This is essentially a soap opera for teens.  The big teen secret is revealed straight away and the secret is sex. The main story arcs are virtually all about teen sex, birth control, unwed pregnancy, abortion and the interplay among the various principals. Lots of emotional dialog plays out among the characters. The series does not have an MPAA rating, but the TV rating of 14 is about right. I suggest that parents pay close attention to the subject matter before letting their little ones watch this series.  Don’t be fooled by the fact that this series originally aired on ABC Family. The writing is generally decent but with variable acting from the ensemble cast. The series leaves you wishing for more variety in the subject matter. For example, the story could have given more attention to Amy’s experience at band camp in New York.

Technical

The episodes are presented anamorphically in a 1.78:1 widescreen aspect ratio on this DVD boxed set. The colors are lifelike and stable. The picture has reasonably good resolution for a DVD. The whites are generally blown out in much of the daylight scenes. The menus are colorful. On the audio side, voices are clean and clear. Music is sparsely presented and is limited in its response at the frequency extremes. There are virtually no audio special effects that would test your sub or surrounds.

Extras

On set with Director Anson Willams (a/k/a “Potsy” from Happy Days), On Set Fist Bumps with Joey and Matthew, On Set with Shailene and On Set with Luke.  All extras are non-anamorphic.

“Step Up” (3D) (Blu-ray) – Reviewed by Adrian Wittenberg

movie-december-2010-step-up-3D

Synopsis

Moose (Adam Sevani) had given up dancing when he was enrolled as a freshman to NYU where he would pursue a degree in engineering.  Shortly after arriving to NYU he accidentally stumbles his way in the middle of a hip-hop dance battle where he is challenged.  Moose rises to the challenge and publicy defeats a member of the Samurai Clan, one of the premier hip-hop dance crews in the city.  The other premier hip-hop dance crew called The Pirates, takes notice of Moose’s abilities and recruits him into their crew so they can win a large sum of money in a major dance battle competition and in the process save their dance studio from being sold off.  Moose must now try and balance his studies with his passion for hip-hop dance as he trains with The Pirates and tries to maintain passing grades at NYU.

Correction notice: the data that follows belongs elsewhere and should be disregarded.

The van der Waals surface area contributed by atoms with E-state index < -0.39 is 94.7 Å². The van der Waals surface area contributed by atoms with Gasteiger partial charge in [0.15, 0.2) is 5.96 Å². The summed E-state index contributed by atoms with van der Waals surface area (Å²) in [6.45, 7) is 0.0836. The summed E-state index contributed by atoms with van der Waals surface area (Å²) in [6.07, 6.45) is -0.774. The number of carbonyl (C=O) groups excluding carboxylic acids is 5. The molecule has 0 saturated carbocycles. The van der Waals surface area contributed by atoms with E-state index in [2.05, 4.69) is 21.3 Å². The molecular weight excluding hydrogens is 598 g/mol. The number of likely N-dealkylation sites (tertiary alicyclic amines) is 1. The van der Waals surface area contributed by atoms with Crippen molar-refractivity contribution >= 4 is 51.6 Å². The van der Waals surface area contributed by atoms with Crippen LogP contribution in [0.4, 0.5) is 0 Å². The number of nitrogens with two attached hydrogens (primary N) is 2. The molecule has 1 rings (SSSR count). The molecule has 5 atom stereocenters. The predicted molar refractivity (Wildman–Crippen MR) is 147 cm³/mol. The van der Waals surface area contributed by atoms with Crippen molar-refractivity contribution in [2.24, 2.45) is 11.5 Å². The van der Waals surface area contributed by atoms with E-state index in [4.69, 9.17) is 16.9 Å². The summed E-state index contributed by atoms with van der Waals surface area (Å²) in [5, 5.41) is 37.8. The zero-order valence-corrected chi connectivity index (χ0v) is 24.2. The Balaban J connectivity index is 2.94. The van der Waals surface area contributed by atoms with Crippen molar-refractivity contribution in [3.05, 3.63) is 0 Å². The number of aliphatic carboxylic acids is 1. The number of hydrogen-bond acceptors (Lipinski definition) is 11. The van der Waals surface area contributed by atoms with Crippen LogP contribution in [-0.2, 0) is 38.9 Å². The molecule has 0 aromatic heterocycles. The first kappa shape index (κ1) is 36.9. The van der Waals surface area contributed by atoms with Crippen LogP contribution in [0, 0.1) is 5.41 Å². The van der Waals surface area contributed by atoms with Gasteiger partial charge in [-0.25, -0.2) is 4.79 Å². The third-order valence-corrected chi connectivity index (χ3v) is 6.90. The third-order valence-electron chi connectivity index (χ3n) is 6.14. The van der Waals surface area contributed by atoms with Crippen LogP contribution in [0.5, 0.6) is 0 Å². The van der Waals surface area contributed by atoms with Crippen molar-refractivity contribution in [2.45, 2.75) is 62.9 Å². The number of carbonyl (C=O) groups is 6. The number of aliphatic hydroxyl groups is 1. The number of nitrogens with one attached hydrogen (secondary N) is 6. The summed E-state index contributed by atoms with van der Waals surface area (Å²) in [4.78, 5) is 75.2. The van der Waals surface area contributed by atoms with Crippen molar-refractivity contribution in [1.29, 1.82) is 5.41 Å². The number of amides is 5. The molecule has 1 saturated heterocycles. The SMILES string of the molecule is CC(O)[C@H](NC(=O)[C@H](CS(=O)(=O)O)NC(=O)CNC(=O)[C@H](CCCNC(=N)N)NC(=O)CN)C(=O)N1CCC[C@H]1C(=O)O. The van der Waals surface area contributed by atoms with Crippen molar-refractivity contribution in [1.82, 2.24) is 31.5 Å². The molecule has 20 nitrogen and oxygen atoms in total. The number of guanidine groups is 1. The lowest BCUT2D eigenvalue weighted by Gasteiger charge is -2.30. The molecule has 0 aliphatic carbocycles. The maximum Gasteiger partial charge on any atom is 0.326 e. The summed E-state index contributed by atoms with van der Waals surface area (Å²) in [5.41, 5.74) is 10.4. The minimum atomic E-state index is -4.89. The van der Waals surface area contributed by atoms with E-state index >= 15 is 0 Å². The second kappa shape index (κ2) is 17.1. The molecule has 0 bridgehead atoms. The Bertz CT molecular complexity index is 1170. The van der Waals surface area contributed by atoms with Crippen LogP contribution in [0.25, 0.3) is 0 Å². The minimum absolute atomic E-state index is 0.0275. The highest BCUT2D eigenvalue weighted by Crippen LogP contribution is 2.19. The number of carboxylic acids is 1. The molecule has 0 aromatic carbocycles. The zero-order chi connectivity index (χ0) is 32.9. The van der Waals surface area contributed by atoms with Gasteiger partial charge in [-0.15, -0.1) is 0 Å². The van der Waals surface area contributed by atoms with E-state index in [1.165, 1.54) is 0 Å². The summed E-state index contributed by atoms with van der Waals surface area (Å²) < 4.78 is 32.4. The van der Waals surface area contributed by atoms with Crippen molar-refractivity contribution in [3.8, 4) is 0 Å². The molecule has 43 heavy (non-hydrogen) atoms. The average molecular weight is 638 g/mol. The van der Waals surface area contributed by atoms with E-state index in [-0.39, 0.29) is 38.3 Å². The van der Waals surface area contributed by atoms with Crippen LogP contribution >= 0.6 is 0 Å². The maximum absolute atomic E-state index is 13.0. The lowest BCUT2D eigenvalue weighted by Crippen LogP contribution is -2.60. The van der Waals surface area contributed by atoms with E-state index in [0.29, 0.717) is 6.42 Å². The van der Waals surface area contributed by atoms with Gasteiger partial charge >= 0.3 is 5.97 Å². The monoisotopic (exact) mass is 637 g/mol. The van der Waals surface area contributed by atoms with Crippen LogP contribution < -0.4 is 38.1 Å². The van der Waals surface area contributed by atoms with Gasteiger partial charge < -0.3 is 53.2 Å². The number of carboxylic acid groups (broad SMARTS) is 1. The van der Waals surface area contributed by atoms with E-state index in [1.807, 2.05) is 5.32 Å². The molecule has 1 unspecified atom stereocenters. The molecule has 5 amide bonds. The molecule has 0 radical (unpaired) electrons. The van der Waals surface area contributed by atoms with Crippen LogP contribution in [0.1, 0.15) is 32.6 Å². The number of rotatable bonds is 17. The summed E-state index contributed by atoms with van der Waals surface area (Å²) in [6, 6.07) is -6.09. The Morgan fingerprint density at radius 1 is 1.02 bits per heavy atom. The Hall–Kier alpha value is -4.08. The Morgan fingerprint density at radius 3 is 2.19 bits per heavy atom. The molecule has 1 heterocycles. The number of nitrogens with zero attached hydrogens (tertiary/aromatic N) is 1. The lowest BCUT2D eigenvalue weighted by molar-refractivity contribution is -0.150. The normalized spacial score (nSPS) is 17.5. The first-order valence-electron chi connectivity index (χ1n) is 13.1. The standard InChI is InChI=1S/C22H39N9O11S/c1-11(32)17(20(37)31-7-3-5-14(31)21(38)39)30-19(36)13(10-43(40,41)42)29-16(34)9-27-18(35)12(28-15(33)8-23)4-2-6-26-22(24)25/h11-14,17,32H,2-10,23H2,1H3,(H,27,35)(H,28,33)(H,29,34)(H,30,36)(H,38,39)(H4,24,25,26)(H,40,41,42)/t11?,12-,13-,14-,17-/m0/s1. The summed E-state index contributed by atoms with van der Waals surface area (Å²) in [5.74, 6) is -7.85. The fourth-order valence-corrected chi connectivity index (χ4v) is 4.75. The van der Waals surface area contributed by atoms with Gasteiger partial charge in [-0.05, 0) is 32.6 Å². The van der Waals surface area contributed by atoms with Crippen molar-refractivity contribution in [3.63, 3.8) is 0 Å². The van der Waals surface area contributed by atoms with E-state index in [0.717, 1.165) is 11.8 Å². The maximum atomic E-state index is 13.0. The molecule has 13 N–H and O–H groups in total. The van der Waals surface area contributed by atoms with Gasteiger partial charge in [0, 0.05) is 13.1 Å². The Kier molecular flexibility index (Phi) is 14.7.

Specifications

  • Disney / Buena Vista
  • 2010, Color, Rated PG-13, 1 Hr 47 min
  • Aspect Ratio: 1.78:1
  • Codec: MPEG-4 AVC
  • 1080p
  • English 7.1 DTS-HD Master Audio, Dolby Digital 5.1
  • Starring: Sharni Vinson, Rick Malambri, Adam G. Sevani, Alyson Stoner, Harry Shum Jr.
  • Directed by Jon Chu
    Rating
  • Entertainment:
  • Video:
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  • Violence: No
  • Sex: No
  • Language: Mild

Commentary

I have never seen a dance movie that has had as much amazing choreography and talent as this one has.  In particular, the Battle of Red Hook robotic ending sequence combined with the stellar sound effects and soundtrack the movie has is about as cool as a hip-hop dance sequence can get.  The film has a cookie cutter plot which has been used countless times in films and it revolves around trying to save a dance studio by entering a dance competition with a high dollar prize.  The story was ridiculous at times ( Being hip-hop accosted in a restroom comes to mind).  The story, acting, and plot provide only a mildly amusing experience but the dance choreography, cinematography, visuals, and sound transform this into a highly entertaining movie.  In 2D the dance sequences in the film have stellar impact and in 3D, it’s like watching an entirely different presentation.  Dancing turns out to be an excellent subject for 3D representation because it allows us to see the dance choreography with more respect to the dancer’s individual space.  In 3D we can see the dancers move from the background to the foreground as well as side to side which gives you a sense of the space where all of them are moving together.  The 3D effects in this film are very entertaining and make this title an excellent addition to a 3D movie collection.

Technical

There is very good color and detail throughout the film with a warm and natural presentation.  There is a high level of depth in the darker scenes as well as excellent detail present in the city scenes as well as the elaborate dance sequences.  3D seperation between the dancers is excellent and the effects are used effectively and judiciously.

Extras

Extras include music videos, making of the music videos, deleted scene and extra dance sequences, and Born from a Boombox, a documentary style mini film that features interviews with the dancers from the movie.

“The Legend of the Guardians: The Owls of Ga’Hoole  ” (Blu-ray) – Reviewed by Adrian Wittenberg

movie-december-2010-legend-of-the-guardians-3D

Synopsis

Young owls, Soren (Jim Sturgess) and Kludd (Ryan Kwanten) are easily impressed by stories from their father about the legendary guardian owls of Ga’Hoole.  One day in their adventures, they mistakenly fall far from their home in the tree and are abducted by other owls and taken to an owl slave camp where young owls are hypnotized to become part of a far more evil owl plan.  With some help from some renegade owls and the possibility of locating the guardian owls of Ga’Hoole, there might be a glimpse of hope for owlkind.

Specifications

  • Warner Bros. 2010, Color, Rated PG, 1 Hr 37 min
  • Aspect Ratio: 2.35:1
  • Codec: MPEG-4 AVC
  • 1080p
  • English 5.1 DTS-HD Master Audio, Dolby Digital 5.1
  • Starring: Jim Sturgess, Hugo Weaving, David Wenham
  • Directed by Zack Snyder
    Rating